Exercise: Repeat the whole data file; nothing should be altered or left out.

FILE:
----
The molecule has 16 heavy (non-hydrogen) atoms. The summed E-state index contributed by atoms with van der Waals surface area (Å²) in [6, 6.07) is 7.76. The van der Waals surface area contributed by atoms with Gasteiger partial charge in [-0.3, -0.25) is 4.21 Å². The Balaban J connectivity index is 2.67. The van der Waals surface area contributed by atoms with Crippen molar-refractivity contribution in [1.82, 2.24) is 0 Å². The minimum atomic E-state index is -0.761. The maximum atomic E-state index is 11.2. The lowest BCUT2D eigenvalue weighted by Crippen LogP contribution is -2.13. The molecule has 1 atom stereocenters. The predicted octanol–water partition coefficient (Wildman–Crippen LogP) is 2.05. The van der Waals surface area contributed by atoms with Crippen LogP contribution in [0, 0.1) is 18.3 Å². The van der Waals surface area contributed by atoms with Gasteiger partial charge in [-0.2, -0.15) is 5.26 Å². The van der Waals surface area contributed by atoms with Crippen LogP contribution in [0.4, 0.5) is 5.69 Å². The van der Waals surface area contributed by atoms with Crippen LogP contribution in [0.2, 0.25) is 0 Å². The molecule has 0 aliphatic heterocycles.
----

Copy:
The molecule has 16 heavy (non-hydrogen) atoms. The summed E-state index contributed by atoms with van der Waals surface area (Å²) in [6, 6.07) is 7.76. The van der Waals surface area contributed by atoms with Gasteiger partial charge in [-0.3, -0.25) is 4.21 Å². The Balaban J connectivity index is 2.67. The van der Waals surface area contributed by atoms with Crippen molar-refractivity contribution in [1.82, 2.24) is 0 Å². The minimum atomic E-state index is -0.761. The maximum atomic E-state index is 11.2. The lowest BCUT2D eigenvalue weighted by Crippen LogP contribution is -2.13. The molecule has 1 atom stereocenters. The predicted octanol–water partition coefficient (Wildman–Crippen LogP) is 2.05. The van der Waals surface area contributed by atoms with Crippen LogP contribution in [0, 0.1) is 18.3 Å². The van der Waals surface area contributed by atoms with Gasteiger partial charge in [-0.2, -0.15) is 5.26 Å². The van der Waals surface area contributed by atoms with Crippen LogP contribution in [0.4, 0.5) is 5.69 Å². The van der Waals surface area contributed by atoms with Crippen LogP contribution in [0.2, 0.25) is 0 Å². The molecule has 0 aliphatic heterocycles.